We never measured it accurately, the corresponding platform power for those desktop chips is generally going to be in the 30-40W range or even higher. The laptop platforms are also going to be in the 10-15W range.
  • Drumsticks - Monday, December 16, 2019 - link

    Fair enough; thanks for the reply! There is an awful lot more platform related stuff that isn't optimized on DT, I kind of derped on that.

    Thanks for your work on the article, too. I really enjoy your writeups and sympathize with the author who stays as engaged as you do with *every* commenter.
  • TEAMSWITCHER - Monday, December 16, 2019 - link

    The ads on this site are obnoxious.
  • TheinsanegamerN - Tuesday, December 17, 2019 - link

    -Not using an adblocker in 2019....
  • GH-CC - Monday, December 16, 2019 - link

    I'm not engineer, not much knowlege but one part in this article really concerns me:

    "Generally, we’ve noted that there’s a discrepancy factor of roughly 3x. We’ve reached out to Qualcomm and they confirmed in a very quick testing that there’s a discrepancy of >2.5x. Furthermore, the QRD865 phones this year again suffered from excessive idle power figures of >1.3W."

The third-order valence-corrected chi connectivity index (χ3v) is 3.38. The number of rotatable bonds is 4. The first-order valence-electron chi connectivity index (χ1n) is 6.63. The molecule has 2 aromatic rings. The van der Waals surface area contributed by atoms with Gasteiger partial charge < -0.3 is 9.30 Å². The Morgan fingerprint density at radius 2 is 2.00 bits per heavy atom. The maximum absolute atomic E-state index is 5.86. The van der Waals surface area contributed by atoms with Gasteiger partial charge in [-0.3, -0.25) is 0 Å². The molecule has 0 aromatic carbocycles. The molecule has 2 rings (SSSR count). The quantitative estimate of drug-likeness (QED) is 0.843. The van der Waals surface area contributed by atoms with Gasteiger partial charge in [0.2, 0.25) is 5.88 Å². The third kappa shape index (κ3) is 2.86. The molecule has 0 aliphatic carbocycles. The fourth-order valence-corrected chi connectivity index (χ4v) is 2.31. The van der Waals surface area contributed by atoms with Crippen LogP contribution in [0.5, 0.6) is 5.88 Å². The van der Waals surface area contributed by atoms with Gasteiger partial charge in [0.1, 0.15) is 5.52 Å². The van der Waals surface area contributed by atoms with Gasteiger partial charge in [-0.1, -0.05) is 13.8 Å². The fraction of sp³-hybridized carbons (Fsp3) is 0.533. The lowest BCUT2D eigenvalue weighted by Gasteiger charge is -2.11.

Does this mean compared to SD855, SD865 consume more power when idling?
    Also, was this test conducted with internet connection or not?
  • Andrei Frumusanu - Monday, December 16, 2019 - link

    The above quote is only valid for the QRD865; similar thing happened to the QRD855 test devices. It's not a concern for final commercial devices, so nothing to worry about.
  • assyn - Monday, December 16, 2019 - link

    Seems like Apple is basically untouchable.
    Evben an old A11 humiliating the top Android soc..:D
  • joms_us - Monday, December 16, 2019 - link

    Humiliating by what? Some imaginary worthless bloated benchmark scores from a primitive tool that doesn't translate to real-world? For the last 2 years Apple is the one catching up in any side-by-side comparisons out there.